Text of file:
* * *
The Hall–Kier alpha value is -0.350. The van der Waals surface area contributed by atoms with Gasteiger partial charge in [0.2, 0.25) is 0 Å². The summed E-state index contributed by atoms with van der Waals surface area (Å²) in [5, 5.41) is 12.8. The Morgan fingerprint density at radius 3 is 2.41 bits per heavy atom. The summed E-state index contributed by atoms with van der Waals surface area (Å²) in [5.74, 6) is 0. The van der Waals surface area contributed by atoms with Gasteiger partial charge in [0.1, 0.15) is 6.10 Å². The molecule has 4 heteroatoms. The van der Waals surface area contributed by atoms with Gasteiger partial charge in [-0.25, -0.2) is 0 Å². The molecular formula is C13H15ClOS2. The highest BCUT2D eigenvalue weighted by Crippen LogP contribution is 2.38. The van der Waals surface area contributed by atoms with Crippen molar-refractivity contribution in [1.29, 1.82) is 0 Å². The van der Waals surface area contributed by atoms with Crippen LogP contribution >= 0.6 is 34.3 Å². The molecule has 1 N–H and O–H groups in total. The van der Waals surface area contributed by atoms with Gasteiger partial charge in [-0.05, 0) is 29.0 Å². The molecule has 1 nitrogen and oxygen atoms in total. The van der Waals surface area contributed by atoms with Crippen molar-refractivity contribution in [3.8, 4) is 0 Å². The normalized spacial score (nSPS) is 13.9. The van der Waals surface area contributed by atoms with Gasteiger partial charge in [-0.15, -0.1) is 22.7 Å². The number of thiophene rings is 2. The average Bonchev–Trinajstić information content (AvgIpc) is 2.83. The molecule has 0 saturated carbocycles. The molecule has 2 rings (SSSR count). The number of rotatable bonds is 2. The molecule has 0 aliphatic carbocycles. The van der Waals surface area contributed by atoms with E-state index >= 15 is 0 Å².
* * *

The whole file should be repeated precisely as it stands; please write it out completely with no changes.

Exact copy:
The Hall–Kier alpha value is -0.350. The van der Waals surface area contributed by atoms with Gasteiger partial charge in [0.2, 0.25) is 0 Å². The summed E-state index contributed by atoms with van der Waals surface area (Å²) in [5, 5.41) is 12.8. The Morgan fingerprint density at radius 3 is 2.41 bits per heavy atom. The summed E-state index contributed by atoms with van der Waals surface area (Å²) in [5.74, 6) is 0. The van der Waals surface area contributed by atoms with Gasteiger partial charge in [0.1, 0.15) is 6.10 Å². The molecule has 4 heteroatoms. The van der Waals surface area contributed by atoms with Gasteiger partial charge in [-0.25, -0.2) is 0 Å². The molecular formula is C13H15ClOS2. The highest BCUT2D eigenvalue weighted by Crippen LogP contribution is 2.38. The van der Waals surface area contributed by atoms with Crippen molar-refractivity contribution in [1.29, 1.82) is 0 Å². The van der Waals surface area contributed by atoms with Crippen LogP contribution >= 0.6 is 34.3 Å². The molecule has 1 N–H and O–H groups in total. The van der Waals surface area contributed by atoms with Gasteiger partial charge in [-0.05, 0) is 29.0 Å². The molecule has 1 nitrogen and oxygen atoms in total. The van der Waals surface area contributed by atoms with Crippen molar-refractivity contribution in [3.8, 4) is 0 Å². The normalized spacial score (nSPS) is 13.9. The van der Waals surface area contributed by atoms with Gasteiger partial charge in [-0.15, -0.1) is 22.7 Å². The number of thiophene rings is 2. The average Bonchev–Trinajstić information content (AvgIpc) is 2.83. The molecule has 0 saturated carbocycles. The molecule has 2 rings (SSSR count). The number of rotatable bonds is 2. The molecule has 0 aliphatic carbocycles. The van der Waals surface area contributed by atoms with E-state index >= 15 is 0 Å².